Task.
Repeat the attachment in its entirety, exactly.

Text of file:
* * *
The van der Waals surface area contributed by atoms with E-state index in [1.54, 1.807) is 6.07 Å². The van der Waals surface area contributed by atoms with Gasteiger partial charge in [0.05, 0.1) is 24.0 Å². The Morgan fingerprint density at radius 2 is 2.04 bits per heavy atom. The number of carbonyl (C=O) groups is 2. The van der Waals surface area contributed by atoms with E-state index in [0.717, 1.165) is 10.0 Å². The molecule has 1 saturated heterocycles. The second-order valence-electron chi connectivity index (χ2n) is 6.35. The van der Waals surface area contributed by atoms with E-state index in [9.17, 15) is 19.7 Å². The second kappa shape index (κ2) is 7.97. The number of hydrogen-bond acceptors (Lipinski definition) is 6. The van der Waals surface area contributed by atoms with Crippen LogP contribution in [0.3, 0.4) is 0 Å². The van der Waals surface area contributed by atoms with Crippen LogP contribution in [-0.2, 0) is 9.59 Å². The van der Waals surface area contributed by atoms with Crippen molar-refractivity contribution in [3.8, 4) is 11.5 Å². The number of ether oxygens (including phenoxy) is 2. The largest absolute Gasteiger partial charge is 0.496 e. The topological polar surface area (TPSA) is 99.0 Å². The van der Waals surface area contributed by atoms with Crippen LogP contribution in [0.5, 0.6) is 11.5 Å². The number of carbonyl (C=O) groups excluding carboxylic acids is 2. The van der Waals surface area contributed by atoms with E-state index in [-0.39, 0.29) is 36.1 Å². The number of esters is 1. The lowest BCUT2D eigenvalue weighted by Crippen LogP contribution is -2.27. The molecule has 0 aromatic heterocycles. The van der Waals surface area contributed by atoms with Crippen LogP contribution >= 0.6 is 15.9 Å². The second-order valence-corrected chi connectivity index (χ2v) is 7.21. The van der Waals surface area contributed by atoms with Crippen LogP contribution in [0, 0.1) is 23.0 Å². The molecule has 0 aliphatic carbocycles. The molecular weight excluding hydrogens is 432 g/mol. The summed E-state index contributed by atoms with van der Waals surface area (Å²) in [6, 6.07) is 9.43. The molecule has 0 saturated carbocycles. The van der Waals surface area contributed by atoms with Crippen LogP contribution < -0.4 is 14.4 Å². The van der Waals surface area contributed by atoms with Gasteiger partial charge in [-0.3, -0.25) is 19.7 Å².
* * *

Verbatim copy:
The van der Waals surface area contributed by atoms with E-state index in [1.54, 1.807) is 6.07 Å². The van der Waals surface area contributed by atoms with Gasteiger partial charge in [0.05, 0.1) is 24.0 Å². The Morgan fingerprint density at radius 2 is 2.04 bits per heavy atom. The number of carbonyl (C=O) groups is 2. The van der Waals surface area contributed by atoms with E-state index in [0.717, 1.165) is 10.0 Å². The molecule has 1 saturated heterocycles. The second-order valence-electron chi connectivity index (χ2n) is 6.35. The van der Waals surface area contributed by atoms with E-state index in [9.17, 15) is 19.7 Å². The second kappa shape index (κ2) is 7.97. The number of hydrogen-bond acceptors (Lipinski definition) is 6. The van der Waals surface area contributed by atoms with Crippen LogP contribution in [0.3, 0.4) is 0 Å². The van der Waals surface area contributed by atoms with Crippen LogP contribution in [-0.2, 0) is 9.59 Å². The van der Waals surface area contributed by atoms with Crippen molar-refractivity contribution in [3.8, 4) is 11.5 Å². The number of ether oxygens (including phenoxy) is 2. The largest absolute Gasteiger partial charge is 0.496 e. The topological polar surface area (TPSA) is 99.0 Å². The van der Waals surface area contributed by atoms with Crippen LogP contribution in [0.5, 0.6) is 11.5 Å². The number of carbonyl (C=O) groups excluding carboxylic acids is 2. The van der Waals surface area contributed by atoms with E-state index in [-0.39, 0.29) is 36.1 Å². The number of esters is 1. The lowest BCUT2D eigenvalue weighted by Crippen LogP contribution is -2.27. The molecule has 0 aromatic heterocycles. The van der Waals surface area contributed by atoms with Crippen LogP contribution >= 0.6 is 15.9 Å². The second-order valence-corrected chi connectivity index (χ2v) is 7.21. The van der Waals surface area contributed by atoms with Crippen LogP contribution in [0, 0.1) is 23.0 Å². The molecule has 0 aliphatic carbocycles. The molecular weight excluding hydrogens is 432 g/mol. The summed E-state index contributed by atoms with van der Waals surface area (Å²) in [6, 6.07) is 9.43. The molecule has 0 saturated carbocycles. The van der Waals surface area contributed by atoms with Crippen LogP contribution < -0.4 is 14.4 Å². The van der Waals surface area contributed by atoms with Gasteiger partial charge in [-0.3, -0.25) is 19.7 Å².